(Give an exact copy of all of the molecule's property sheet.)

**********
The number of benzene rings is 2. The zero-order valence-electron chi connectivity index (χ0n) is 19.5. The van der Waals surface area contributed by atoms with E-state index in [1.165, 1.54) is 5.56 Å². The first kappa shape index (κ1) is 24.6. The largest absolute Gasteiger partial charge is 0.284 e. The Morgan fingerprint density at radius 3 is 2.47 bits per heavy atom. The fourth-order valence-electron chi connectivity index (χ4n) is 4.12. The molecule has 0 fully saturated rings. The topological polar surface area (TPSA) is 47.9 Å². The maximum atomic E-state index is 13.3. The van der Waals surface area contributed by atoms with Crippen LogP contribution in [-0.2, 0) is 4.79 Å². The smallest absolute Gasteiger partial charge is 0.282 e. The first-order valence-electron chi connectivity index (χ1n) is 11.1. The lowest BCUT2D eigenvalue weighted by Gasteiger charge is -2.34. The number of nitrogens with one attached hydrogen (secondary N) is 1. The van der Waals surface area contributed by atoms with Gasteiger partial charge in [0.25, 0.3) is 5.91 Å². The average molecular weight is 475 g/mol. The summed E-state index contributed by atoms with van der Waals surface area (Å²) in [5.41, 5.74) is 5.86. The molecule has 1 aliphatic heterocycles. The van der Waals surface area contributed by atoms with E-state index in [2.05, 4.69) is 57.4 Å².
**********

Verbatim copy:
The number of benzene rings is 2. The zero-order valence-electron chi connectivity index (χ0n) is 19.5. The van der Waals surface area contributed by atoms with E-state index in [1.165, 1.54) is 5.56 Å². The first kappa shape index (κ1) is 24.6. The largest absolute Gasteiger partial charge is 0.284 e. The Morgan fingerprint density at radius 3 is 2.47 bits per heavy atom. The fourth-order valence-electron chi connectivity index (χ4n) is 4.12. The molecule has 0 fully saturated rings. The topological polar surface area (TPSA) is 47.9 Å². The maximum atomic E-state index is 13.3. The van der Waals surface area contributed by atoms with Crippen LogP contribution in [-0.2, 0) is 4.79 Å². The smallest absolute Gasteiger partial charge is 0.282 e. The first-order valence-electron chi connectivity index (χ1n) is 11.1. The lowest BCUT2D eigenvalue weighted by Gasteiger charge is -2.34. The number of nitrogens with one attached hydrogen (secondary N) is 1. The van der Waals surface area contributed by atoms with Gasteiger partial charge in [0.25, 0.3) is 5.91 Å². The average molecular weight is 475 g/mol. The summed E-state index contributed by atoms with van der Waals surface area (Å²) in [5.41, 5.74) is 5.86. The molecule has 1 aliphatic heterocycles. The van der Waals surface area contributed by atoms with E-state index in [2.05, 4.69) is 57.4 Å².